These terms are commonly used
in the graphic design and web site design world. Most people
however do not know what many of them mean. This list will
help you be more confident and knowledgeable when you talk
to your graphic designer or printer about your next project.
a - b - c
- d - ef -
g - hijk - lmno
- p - qr -
s - t - uvwxyz
- The additive primary colors are red, blue, and green.
These additive colors represent the three main components
of white light in the additive color module. Black is
produced by the absence of the primary colors. In theory,
any color can be created by mixing these three colors.
- Animated GIF
- A GIF graphic file, which consists of two or more images
shown in timed sequence to give the effect of motion.
- Animation is the creating of a timed sequence or series
of graphic images or frames together to give the appearance
of continuous movement.
- Aqueous Coating
- Aqueous Coating is a water-based coating applied after
printing. It helps the underlying ink from rubbing off.
Such a coating can give a gloss, dull or matte finish.
It can be applied while the paper is still on the press,
or after it's off press.
- A graphic image stored as a specific arrangement of
screen dots, or pixels. Web graphics are bitmap images.
A graphic which is defined by specifying the colors of
dots or pixels which make up the picture. Also known as
raster graphics. Common types of bitmap graphics are GIF,
JPEG, Photoshop, PCX, Tiff, Macintosh Paint, Microsoft
Paint, PNG, FAX formats, and TGA.
- When an image or printed color extends beyond the trimmed
edge of a page, it is called a "bleed." Bleeding ensures
that the print extends to the edges of the paper. The
paper is usually trimmed to the desired size after printing.
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- Artwork or pasted up material that is ready for reproduction.
- Stands for the colors Cyan, Magenta, Yellow and Black.
In print design, colors are defined as a percentage of
each of these 4 colors. For example, the CMYK abbreviation
for the color black would be 0-0-0-100. In contrast, display
devices (i.e. computer monitors) typically define colors
- To gather separate sections or leaves of a book together
in the correct order for binding.
- Continuous tone
- Black and white photographs often contain gradient tones
from black to white which are called continuous tones.
- Color Separations
- The division of a multi-colored original or line copy
into the basic process colors or yellow, magenta, cyan
- Printing by plateless imaging systems that are imaged
by digital data from prepress systems.
- Stands for dots per
inch. DPI specifies the resolution of
an output device, such as a printer or printing press
machine. Print resolution usually runs from 300-1200 dots
per inch on a Laser Printer and 125-225 dots per inch
for photographic images on a print brochure.
- Duotones are made by printing an image with two colors,
usually black and a second color. THe resulting image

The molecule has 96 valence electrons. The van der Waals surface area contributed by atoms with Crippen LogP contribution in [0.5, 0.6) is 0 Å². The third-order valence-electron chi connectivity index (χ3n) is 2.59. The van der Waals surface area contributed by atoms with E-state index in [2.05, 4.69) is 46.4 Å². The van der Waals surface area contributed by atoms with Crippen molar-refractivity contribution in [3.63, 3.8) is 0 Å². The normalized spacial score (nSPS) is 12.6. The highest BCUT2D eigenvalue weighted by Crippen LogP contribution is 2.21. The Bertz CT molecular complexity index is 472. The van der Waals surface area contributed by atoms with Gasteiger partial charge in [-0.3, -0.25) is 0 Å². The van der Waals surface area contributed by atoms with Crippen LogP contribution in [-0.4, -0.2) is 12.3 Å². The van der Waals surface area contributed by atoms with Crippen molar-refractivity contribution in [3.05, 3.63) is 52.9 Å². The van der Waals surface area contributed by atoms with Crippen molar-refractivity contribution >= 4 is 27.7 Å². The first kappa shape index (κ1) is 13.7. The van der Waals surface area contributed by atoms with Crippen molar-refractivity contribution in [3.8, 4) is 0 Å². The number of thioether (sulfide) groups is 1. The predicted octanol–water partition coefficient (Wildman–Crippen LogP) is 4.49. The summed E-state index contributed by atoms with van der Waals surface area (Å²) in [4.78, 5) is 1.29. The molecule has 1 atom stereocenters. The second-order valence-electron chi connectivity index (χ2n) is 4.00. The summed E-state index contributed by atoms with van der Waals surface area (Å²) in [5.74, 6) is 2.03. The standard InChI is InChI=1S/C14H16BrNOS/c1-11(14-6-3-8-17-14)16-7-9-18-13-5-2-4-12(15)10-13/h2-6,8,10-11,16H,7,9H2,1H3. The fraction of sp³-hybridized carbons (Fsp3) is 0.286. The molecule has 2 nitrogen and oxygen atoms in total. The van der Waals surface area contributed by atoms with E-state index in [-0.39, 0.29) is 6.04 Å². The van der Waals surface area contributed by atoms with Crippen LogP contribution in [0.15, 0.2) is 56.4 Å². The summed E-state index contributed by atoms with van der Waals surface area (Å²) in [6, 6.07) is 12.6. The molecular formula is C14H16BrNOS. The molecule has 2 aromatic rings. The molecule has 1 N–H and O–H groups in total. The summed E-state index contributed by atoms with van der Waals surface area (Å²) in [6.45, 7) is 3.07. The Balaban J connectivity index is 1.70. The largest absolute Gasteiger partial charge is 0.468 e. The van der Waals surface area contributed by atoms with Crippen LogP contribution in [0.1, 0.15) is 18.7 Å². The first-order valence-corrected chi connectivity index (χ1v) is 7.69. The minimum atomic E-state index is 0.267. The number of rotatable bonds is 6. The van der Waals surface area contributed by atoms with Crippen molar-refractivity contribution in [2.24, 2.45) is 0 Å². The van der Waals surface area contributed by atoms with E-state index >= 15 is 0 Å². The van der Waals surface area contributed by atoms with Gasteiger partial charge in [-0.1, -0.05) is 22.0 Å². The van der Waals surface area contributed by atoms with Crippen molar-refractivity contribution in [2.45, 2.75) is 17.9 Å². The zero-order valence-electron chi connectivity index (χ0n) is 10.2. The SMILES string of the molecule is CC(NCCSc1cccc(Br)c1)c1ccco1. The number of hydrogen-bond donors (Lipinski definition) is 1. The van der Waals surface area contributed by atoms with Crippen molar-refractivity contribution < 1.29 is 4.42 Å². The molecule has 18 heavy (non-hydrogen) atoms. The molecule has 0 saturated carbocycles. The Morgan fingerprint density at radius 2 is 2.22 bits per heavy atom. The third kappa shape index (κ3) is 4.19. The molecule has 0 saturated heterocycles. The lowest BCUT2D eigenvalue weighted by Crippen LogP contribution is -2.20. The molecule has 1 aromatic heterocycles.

has more depth than it would have had with only a monotone
color (mostly black ink on white paper).
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- In digital prepress, a file format used to transfer
graphic images within compatible applications. A file
containing structured PostScript code, comments and a
screen display image.
- Vector graphic animation software from Macromedia that
allows Flash graphics to look the same across all browsers,
as long as the plug-in is installed. One of the advantages
of Flash animations is their relatively fast download
- A rotary letterpress process printing from rubber or
flexible plates and using fast drying inks. Mainly used
- Four Color Process
- The printing process that reproduces colors by combining,
cyan, magenta, yellow and black. If you look through a
magnifying glass, you'll see that the printed image consists
of dots in these four colors. These dots are printed on
top of each other, next to each other or just close to
each other, depending on the color and tonal values wanted.
For example; by printing a blue dot over a yellow dot
will give you green, etc. To create the shadows in the
image, all the colors (with or without black - depending
upon the intensity of the shadow) will be printed on top
of each other to create a dark brownish color. The closer
the colored dots are printed to each other, the darker
it will appear. The further apart the colored dots are
printed from each other, the lighter that part of the
image will appear.
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- In animation, a frame is a single graphic image in a
sequence of graphic images.
- Stands for Graphics Interchange
Format. GIF images are the most widely
used graphic format on the web. GIF images display up
to 256 colors.
- Gravure Printing
- Gravure image areas consist of cells or wells etched
or engraved into a copper cylinder and the unetched surface
of the cylinder represents the non-printing areas. The
image cylinder rotates in a bath of ink. The excess is
wiped off the surface by a flexible steel doctor blade.
The ink remaining in the thousands of recessed cells forms
the image by direct transfer to the paper as it passes
between the plate cylinder and the impression cylinder.
Gravure printing produces excellent reproductions of pictures,
but slightly ragged type.
- Grayscale images contains black, white, no color and
up to 256 shades of gray.
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- An image with a high level or sharpness/clarity.
- Abbreviation for Hypertext
Markup Language; a cross-platform
text-formatting system for creating web pages, including
copy, images, sounds, frames, animation and more.
- A hyperlink, more commonly called a link, is a electronic
connection between one web page to either (1) other web
pages on the same web site, or (2) web pages located on